Because I’d tried doubles in a wetsuit the first time around, I had a little trepidation around reaching valves. My nerves quickly eased when I realized that with a “butt up, head down approach” I could easily reach them, even in a more restrictive drysuit.

Next, we adjusted my weighting. Chad took all of the weights on my weight belt off. This meant that diving steel 100s in freshwater, I needed no additional weight, and that was with an aluminum backplate too. I was a little surprised. Up until this point, everyone I had asked has said to buy a steel backplate. Had I done so, my freshwater dives would have been significantly more uncomfortable. That said, I imagine this will indeed be an additional purchase when I dive saltwater.

Weighting done, we went for a dive.

While I typically use my drysuit for buoyancy control underwater (instead of my BCD), doing as much in just 20 feet was next to impossible. I had to add too much air to my drysuit, which, with its dump valve entirely open, sent me plummeting back into the silt as soon as I made a wobbly adjustment. Pretty quickly I resolved only to add air to my suit to relieve the pressure and then, for the rest of the dive, switched to using my wing.

While my buoyancy was certainly off, swimming around wasn’t too bad. I still managed to stay out of the silt and in a horizontal knees bent feet up position. When Chad began miming that I should try my tank valves drills, it wasn’t long before I was mucking up the visibility. While it was easy enough to reach them, in such shallow water too much off a head down position threw me off. I had to practice minimal trim adjustments. The more I practiced the better I got.

Next I unclipped my stage bottle and handed it to Chad. Given all of the weight handling I’d done for my Scientific Diving course, I should have known better. As soon as I’d passed off the bottle, I began to rise. I dumped air until I was back on the bottom. Buoyancy fixed, I attempted to clip the bottle back on. Of course, this wasn’t easy either and I fumbled for ages, further mucking up the visibility. Once again I was a beginner.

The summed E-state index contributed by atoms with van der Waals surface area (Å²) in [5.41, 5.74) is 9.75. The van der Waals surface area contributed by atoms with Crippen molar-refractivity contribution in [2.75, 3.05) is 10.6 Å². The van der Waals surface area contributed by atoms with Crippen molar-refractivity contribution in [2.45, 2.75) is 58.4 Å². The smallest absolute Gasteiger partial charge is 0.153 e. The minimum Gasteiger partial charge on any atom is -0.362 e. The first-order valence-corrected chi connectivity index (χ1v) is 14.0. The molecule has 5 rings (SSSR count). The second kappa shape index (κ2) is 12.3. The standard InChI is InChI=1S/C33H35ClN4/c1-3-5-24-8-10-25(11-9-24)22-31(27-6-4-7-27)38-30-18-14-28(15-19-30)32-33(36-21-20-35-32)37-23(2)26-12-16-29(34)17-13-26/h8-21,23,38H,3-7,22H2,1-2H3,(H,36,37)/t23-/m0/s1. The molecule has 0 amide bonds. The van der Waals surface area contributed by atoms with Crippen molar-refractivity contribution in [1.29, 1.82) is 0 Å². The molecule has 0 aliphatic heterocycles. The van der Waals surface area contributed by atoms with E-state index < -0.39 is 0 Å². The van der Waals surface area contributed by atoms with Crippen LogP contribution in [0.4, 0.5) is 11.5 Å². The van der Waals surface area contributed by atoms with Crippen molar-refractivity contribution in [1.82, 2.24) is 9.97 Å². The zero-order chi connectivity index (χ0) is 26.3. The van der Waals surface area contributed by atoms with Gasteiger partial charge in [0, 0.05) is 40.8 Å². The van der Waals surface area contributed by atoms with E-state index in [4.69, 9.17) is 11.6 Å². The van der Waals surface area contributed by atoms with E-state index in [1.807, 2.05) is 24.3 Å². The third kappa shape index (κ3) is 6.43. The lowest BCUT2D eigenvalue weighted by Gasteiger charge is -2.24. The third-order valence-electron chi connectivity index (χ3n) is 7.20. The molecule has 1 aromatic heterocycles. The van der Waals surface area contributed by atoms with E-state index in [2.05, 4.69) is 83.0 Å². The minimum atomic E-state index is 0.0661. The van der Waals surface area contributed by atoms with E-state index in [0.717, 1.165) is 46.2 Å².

Next on the agenda was switching to a deco gas. I watched Chad first and then followed suit. It wasn’t complicated and I soon got the hang of it. First check my depth and dive plan and get neutrally buoyant. Next, pull the bottle’s neck into sight, check my mix and MOD, remove the regulator and hose, trace the hose back from the regulator to the tank, pointing out the mix and MOD to my buddy when I got back to the tank. Turn the tank on. Then I made the simple switch from primary to deco gas. From here I clipped off my primary and then switched to my deco gas on my computer. Doing this in reverse meant switching back to my primary, tucking my deco reg back into my sling, turning off my deco gas and then switching to my back gas on my computer.

Chad and I practiced both of these skills a couple of times and I was pleased to find myself quickly picking it all up. One of the really neat things about Chad’s sling bottle rigging was that it used bungee cord instead of fixed nylon. I noticed the difference as soon as I clipped his deco bottle over my own as there was a little more give. A good takeaway before my checkout weekend as I could easily adjust my own bottles.

When I’d practiced these skills a few times, I moved onto SMB deployment. Thankfully, I’d also put in a fair bit of practice during my Scientific Diving course and with wet gloves, I had very little problem deploying it. The one neat trick I picked up from Chad was using two bolt snaps. His mantra of “two is one, one is none” struck a chord and I made a mental note to start working in pairs when I bought gear, or rigged it. We simulated making deco stops on the line and then, after a little more swimming around decided to call it a day.

All in all, I felt a sense of accomplishment. I had taken the plunge. I felt significantly less worried about my upcoming tech course. Now, rather than worry about whether or not I had the right gear, I could make adjustments to the gear I had and buy a couple of extra items that I did not have.

At the end of the day Chad and I reviewed the additional equipment I’d need, and later I sat down to order all of my nylon, bungee, D-rings and the rest of the equipment I would need to make my own harness. With only a week and a half to go, I finally feel ready for the challenge!

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Written by Candice Landau
I'm an active Divemaster, a lover of marine life and all efforts related to marine conservation, a newly certified tech diver and a member of various scuba organizations in the Pacific Northwest. I write articles related to diving and spend my non-diving time writing and providing digital marketing services to nonprofits and businesses.